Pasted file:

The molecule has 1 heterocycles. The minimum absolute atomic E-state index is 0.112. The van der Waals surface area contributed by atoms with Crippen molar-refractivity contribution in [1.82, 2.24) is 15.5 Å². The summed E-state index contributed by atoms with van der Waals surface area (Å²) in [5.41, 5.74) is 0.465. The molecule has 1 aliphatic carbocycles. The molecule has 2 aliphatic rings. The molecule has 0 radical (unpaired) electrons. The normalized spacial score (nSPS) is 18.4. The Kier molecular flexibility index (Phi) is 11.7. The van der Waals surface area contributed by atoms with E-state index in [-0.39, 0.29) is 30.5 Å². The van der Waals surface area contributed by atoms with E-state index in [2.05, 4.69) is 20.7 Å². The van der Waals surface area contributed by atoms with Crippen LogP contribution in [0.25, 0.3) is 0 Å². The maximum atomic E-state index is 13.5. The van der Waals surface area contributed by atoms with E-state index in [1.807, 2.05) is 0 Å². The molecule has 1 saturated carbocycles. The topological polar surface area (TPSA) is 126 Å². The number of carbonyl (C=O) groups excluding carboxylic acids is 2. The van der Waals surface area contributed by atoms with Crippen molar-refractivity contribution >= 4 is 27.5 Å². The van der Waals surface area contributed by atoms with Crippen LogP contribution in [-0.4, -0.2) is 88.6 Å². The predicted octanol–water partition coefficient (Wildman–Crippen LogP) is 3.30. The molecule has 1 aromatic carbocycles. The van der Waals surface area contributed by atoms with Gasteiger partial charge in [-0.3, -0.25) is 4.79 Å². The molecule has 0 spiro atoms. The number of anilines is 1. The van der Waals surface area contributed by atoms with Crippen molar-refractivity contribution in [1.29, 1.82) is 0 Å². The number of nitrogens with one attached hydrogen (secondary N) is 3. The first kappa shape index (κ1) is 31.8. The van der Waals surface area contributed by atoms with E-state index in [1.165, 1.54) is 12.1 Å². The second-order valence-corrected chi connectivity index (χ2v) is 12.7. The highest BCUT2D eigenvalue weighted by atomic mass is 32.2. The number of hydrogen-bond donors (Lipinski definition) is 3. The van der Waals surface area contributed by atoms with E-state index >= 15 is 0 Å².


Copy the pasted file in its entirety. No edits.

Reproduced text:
The molecule has 1 heterocycles. The minimum absolute atomic E-state index is 0.112. The van der Waals surface area contributed by atoms with Crippen molar-refractivity contribution in [1.82, 2.24) is 15.5 Å². The summed E-state index contributed by atoms with van der Waals surface area (Å²) in [5.41, 5.74) is 0.465. The molecule has 1 aliphatic carbocycles. The molecule has 2 aliphatic rings. The molecule has 0 radical (unpaired) electrons. The normalized spacial score (nSPS) is 18.4. The Kier molecular flexibility index (Phi) is 11.7. The van der Waals surface area contributed by atoms with E-state index in [-0.39, 0.29) is 30.5 Å². The van der Waals surface area contributed by atoms with E-state index in [2.05, 4.69) is 20.7 Å². The van der Waals surface area contributed by atoms with Crippen LogP contribution in [0.25, 0.3) is 0 Å². The maximum atomic E-state index is 13.5. The van der Waals surface area contributed by atoms with E-state index in [1.807, 2.05) is 0 Å². The molecule has 1 saturated carbocycles. The topological polar surface area (TPSA) is 126 Å². The number of carbonyl (C=O) groups excluding carboxylic acids is 2. The van der Waals surface area contributed by atoms with Crippen molar-refractivity contribution >= 4 is 27.5 Å². The van der Waals surface area contributed by atoms with Crippen LogP contribution in [-0.4, -0.2) is 88.6 Å². The predicted octanol–water partition coefficient (Wildman–Crippen LogP) is 3.30. The molecule has 1 aromatic carbocycles. The van der Waals surface area contributed by atoms with Gasteiger partial charge in [-0.3, -0.25) is 4.79 Å². The molecule has 0 spiro atoms. The number of anilines is 1. The van der Waals surface area contributed by atoms with Crippen molar-refractivity contribution in [1.29, 1.82) is 0 Å². The number of nitrogens with one attached hydrogen (secondary N) is 3. The first kappa shape index (κ1) is 31.8. The van der Waals surface area contributed by atoms with E-state index in [1.165, 1.54) is 12.1 Å². The second-order valence-corrected chi connectivity index (χ2v) is 12.7. The highest BCUT2D eigenvalue weighted by atomic mass is 32.2. The number of hydrogen-bond donors (Lipinski definition) is 3. The van der Waals surface area contributed by atoms with E-state index >= 15 is 0 Å².